The abandoned agricultural soils of the Yamal Region have not been investigated for trace metal contamination until this work. There are a number of publications devoted to the analysis of metal content in urbanized and background soils in the Yamal Region (Belyi Island, the vicinity of Salekhard, the foothills of the Polar Urals) (Alekseev et al. 2016, Alekseev et al. 2017, Tomashunos and Abakumov 2014, Moskovchenko et al. 2019, Nizamutdinov et al. 2021). In most cases, the authors characterize background soils as uncontaminated, with the content of heavy metals in soils being largely similar to the results of the analysis given in this paper. The highest level of contamination of soils with trace metals is given for the topsoil of Technosols of Salekhard, Kharsaim and Aksakarka. In the soils of these settlements, there were high recorded concentrations of Zn (up to 234 mg×kg-1), Cu (up to 142 mg×kg-1) and Ni (up to 98 mg×kg-1) (Alekseev et al. 2016, Alekseev et al. 2017).

As can be seen from the results of the analysis reported in Fig. 10, all of the soil samples investigated are not limited for agricultural use in terms of trace metals content. There are single excedances of TAC for Ni in the abandoned soils of area YT1, here the recorded concentrations of Ni are up to 53 mg×kg-1. In addition, in the background soils, excedances of TAC for Ni are recorded, for example, in the study area YT3, where concentrations of this metal reach 27 mg×kg-1.

Figure 10.

Trace metal concentration dynamic in soils profiles.

For abandoned soils, there is a trend of increasing metal concentrations along the soil profile. This phenomenon can be explained by the processes of illuviation of clay particles. These are known to be the main accumulators of heavy and trace metals in the soil (Gupta and Chen 1975, Lavado et al. 1998). This fact can be confirmed by the results of the correlation analysis of our data. In Table 6, we can see the correlation matrix of the relationship between the concentrations of trace metals and the percentage of clay fraction in the studied soils. All the studied trace metals, except Cd, have a significant correlation relationship with the proportion of clay fraction in the soil This is due to the extremely low Cd content of the soils, because we could not capture the exact level of Cd content, even though the detection limit was quite low (> 0.005 mg×kg-1).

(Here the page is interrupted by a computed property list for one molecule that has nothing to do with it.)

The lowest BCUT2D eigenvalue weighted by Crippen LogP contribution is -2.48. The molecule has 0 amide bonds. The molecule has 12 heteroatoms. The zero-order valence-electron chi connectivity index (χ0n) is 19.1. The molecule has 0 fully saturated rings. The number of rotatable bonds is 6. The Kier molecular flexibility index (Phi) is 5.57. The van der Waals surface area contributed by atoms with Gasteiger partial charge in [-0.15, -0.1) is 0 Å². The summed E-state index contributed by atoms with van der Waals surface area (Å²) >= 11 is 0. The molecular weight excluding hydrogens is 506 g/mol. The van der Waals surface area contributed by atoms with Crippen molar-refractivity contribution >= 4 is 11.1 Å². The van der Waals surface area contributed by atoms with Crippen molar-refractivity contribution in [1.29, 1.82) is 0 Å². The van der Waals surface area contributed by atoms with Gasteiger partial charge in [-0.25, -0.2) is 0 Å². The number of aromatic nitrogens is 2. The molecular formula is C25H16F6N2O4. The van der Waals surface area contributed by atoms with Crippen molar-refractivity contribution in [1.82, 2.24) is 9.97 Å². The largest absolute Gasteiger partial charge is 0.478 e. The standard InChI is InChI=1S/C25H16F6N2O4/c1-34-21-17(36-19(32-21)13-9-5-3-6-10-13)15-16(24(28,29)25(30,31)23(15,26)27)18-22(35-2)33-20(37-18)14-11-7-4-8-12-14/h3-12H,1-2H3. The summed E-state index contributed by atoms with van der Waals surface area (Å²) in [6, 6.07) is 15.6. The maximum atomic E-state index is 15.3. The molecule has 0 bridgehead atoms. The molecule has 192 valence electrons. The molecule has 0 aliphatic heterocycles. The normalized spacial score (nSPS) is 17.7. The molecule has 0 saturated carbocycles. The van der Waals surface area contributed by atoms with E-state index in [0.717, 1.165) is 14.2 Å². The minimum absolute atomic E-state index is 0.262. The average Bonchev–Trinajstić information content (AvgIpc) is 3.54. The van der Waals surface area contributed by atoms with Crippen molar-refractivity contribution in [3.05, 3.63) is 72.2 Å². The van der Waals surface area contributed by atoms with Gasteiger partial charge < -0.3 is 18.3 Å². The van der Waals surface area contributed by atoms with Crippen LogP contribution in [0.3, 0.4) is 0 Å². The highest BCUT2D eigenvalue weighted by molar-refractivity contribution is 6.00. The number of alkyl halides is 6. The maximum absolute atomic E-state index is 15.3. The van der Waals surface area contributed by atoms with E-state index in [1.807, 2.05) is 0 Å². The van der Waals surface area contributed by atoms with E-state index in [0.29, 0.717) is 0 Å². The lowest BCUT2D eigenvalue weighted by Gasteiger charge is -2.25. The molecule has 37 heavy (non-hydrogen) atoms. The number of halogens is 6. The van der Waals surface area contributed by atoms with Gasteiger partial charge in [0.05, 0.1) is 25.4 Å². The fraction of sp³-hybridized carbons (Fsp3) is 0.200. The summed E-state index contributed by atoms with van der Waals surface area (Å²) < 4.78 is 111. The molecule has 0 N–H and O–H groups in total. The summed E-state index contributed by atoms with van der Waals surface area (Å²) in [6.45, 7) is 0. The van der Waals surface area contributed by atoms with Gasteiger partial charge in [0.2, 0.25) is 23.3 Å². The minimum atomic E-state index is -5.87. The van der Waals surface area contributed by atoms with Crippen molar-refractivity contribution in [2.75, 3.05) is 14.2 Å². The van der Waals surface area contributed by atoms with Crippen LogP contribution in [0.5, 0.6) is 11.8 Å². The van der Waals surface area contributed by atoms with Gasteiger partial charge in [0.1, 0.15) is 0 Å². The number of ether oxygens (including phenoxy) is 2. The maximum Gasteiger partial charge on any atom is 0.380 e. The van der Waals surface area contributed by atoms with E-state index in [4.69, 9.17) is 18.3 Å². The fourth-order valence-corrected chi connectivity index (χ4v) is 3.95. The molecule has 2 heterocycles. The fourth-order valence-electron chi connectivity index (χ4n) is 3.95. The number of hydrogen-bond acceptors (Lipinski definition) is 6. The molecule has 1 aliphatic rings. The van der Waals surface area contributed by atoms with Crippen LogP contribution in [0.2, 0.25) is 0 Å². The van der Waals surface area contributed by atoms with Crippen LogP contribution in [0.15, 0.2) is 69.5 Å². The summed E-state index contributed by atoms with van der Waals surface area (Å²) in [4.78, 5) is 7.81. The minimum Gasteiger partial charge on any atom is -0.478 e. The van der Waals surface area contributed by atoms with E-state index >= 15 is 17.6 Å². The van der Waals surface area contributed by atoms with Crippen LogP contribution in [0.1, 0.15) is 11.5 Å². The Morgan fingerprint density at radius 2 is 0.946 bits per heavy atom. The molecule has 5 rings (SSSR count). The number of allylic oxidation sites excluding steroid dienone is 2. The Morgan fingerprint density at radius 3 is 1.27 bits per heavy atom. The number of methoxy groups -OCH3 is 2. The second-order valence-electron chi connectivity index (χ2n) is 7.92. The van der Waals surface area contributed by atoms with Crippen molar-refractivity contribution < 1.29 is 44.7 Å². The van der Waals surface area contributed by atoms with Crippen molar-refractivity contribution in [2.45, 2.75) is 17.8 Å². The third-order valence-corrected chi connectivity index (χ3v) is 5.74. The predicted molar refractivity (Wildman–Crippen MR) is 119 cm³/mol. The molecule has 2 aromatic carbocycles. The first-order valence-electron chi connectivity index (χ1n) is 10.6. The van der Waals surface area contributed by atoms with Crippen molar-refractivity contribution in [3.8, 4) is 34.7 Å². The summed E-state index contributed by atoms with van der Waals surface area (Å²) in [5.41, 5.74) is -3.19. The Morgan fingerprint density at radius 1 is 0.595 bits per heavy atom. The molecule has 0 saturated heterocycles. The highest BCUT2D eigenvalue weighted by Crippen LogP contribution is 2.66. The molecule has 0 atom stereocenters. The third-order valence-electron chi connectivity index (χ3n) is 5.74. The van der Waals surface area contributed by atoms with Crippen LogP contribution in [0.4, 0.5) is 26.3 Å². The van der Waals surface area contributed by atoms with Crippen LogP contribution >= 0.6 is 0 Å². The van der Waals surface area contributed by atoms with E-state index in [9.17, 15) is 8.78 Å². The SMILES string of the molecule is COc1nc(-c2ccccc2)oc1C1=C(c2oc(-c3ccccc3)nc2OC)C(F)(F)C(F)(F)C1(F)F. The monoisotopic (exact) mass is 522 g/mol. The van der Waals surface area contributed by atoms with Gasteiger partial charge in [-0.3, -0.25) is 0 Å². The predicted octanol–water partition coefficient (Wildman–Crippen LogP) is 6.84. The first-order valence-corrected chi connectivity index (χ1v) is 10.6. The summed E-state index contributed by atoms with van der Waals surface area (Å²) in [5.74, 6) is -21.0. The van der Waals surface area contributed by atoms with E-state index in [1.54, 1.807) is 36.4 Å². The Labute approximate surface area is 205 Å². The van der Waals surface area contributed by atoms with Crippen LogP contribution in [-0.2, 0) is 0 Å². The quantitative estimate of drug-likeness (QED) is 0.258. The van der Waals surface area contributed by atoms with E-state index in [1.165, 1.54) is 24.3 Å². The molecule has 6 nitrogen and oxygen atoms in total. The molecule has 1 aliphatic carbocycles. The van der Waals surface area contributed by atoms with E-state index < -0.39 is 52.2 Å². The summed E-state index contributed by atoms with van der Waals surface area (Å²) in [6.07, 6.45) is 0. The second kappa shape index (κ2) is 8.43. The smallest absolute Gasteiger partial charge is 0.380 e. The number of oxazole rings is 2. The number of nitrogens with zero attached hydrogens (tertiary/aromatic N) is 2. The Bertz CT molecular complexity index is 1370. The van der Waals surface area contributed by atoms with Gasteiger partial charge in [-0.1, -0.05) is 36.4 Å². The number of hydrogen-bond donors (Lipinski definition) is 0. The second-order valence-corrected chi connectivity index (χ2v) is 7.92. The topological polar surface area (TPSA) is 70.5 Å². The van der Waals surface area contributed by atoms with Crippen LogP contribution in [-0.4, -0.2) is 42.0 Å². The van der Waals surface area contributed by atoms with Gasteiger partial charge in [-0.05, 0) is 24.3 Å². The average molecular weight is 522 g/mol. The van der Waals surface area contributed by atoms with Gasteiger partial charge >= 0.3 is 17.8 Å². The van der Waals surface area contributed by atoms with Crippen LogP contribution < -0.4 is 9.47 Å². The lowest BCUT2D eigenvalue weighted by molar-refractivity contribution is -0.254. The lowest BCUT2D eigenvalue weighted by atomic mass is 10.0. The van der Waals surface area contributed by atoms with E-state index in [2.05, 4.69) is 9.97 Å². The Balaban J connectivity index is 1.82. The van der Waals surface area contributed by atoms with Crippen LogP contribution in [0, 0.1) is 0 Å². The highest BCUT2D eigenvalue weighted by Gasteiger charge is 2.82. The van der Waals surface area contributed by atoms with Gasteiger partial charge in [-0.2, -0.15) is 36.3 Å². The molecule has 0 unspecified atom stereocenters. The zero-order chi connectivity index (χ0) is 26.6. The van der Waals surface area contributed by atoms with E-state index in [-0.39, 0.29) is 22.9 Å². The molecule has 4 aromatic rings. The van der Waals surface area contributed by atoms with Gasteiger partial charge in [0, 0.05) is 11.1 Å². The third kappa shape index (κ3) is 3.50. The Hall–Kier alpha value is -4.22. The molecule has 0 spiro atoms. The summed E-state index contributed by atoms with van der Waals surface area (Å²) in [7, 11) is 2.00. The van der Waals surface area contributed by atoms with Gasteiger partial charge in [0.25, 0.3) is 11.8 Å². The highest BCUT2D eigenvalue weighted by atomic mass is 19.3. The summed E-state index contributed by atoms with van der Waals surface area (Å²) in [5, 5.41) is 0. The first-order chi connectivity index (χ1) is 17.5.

Table 6.

Spearman Rank Order Correlations between trace metals and clay fraction content.

Variable

Cu

Pb

Zn

Ni

Cd

Clay

Cu

1.00

0.82

0.88

0.83

0.03

0.53

Pb

1.00

0.89

0.65

0.25

0.55

Zn

1.00

0.79

0.33

0.44

Ni

1.00

-0.03

0.52

Cd

1.00

-0.32

Clay

1.00

Marked (italic/bold) correlations are significant at p <0.05